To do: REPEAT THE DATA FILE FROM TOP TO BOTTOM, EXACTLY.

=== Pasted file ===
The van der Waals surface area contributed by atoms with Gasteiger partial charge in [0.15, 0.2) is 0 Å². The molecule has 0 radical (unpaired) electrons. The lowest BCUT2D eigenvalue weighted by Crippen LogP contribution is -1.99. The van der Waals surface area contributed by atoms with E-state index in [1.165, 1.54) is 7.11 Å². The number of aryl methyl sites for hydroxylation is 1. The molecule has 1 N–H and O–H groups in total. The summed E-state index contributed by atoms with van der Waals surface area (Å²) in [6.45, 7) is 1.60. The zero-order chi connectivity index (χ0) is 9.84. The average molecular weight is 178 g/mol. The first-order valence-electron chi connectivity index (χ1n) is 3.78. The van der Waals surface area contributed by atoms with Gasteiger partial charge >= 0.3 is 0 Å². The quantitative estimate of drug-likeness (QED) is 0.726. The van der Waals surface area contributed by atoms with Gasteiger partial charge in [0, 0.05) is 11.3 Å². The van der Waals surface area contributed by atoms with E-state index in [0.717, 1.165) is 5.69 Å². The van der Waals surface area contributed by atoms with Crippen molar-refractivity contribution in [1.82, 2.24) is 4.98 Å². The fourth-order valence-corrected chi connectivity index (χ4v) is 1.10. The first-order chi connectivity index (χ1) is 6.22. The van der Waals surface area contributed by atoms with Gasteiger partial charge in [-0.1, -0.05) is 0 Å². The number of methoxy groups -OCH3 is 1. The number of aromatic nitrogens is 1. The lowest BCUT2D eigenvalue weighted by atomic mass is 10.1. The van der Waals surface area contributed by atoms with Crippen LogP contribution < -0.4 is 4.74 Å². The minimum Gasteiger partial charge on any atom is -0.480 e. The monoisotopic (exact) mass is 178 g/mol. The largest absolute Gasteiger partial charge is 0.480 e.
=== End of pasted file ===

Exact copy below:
The van der Waals surface area contributed by atoms with Gasteiger partial charge in [0.15, 0.2) is 0 Å². The molecule has 0 radical (unpaired) electrons. The lowest BCUT2D eigenvalue weighted by Crippen LogP contribution is -1.99. The van der Waals surface area contributed by atoms with E-state index in [1.165, 1.54) is 7.11 Å². The number of aryl methyl sites for hydroxylation is 1. The molecule has 1 N–H and O–H groups in total. The summed E-state index contributed by atoms with van der Waals surface area (Å²) in [6.45, 7) is 1.60. The zero-order chi connectivity index (χ0) is 9.84. The average molecular weight is 178 g/mol. The first-order valence-electron chi connectivity index (χ1n) is 3.78. The van der Waals surface area contributed by atoms with Gasteiger partial charge >= 0.3 is 0 Å². The quantitative estimate of drug-likeness (QED) is 0.726. The van der Waals surface area contributed by atoms with Gasteiger partial charge in [0, 0.05) is 11.3 Å². The van der Waals surface area contributed by atoms with E-state index in [0.717, 1.165) is 5.69 Å². The van der Waals surface area contributed by atoms with Crippen molar-refractivity contribution in [1.82, 2.24) is 4.98 Å². The fourth-order valence-corrected chi connectivity index (χ4v) is 1.10. The first-order chi connectivity index (χ1) is 6.22. The van der Waals surface area contributed by atoms with Gasteiger partial charge in [-0.1, -0.05) is 0 Å². The number of methoxy groups -OCH3 is 1. The number of aromatic nitrogens is 1. The lowest BCUT2D eigenvalue weighted by atomic mass is 10.1. The van der Waals surface area contributed by atoms with Crippen LogP contribution < -0.4 is 4.74 Å². The minimum Gasteiger partial charge on any atom is -0.480 e. The monoisotopic (exact) mass is 178 g/mol. The largest absolute Gasteiger partial charge is 0.480 e.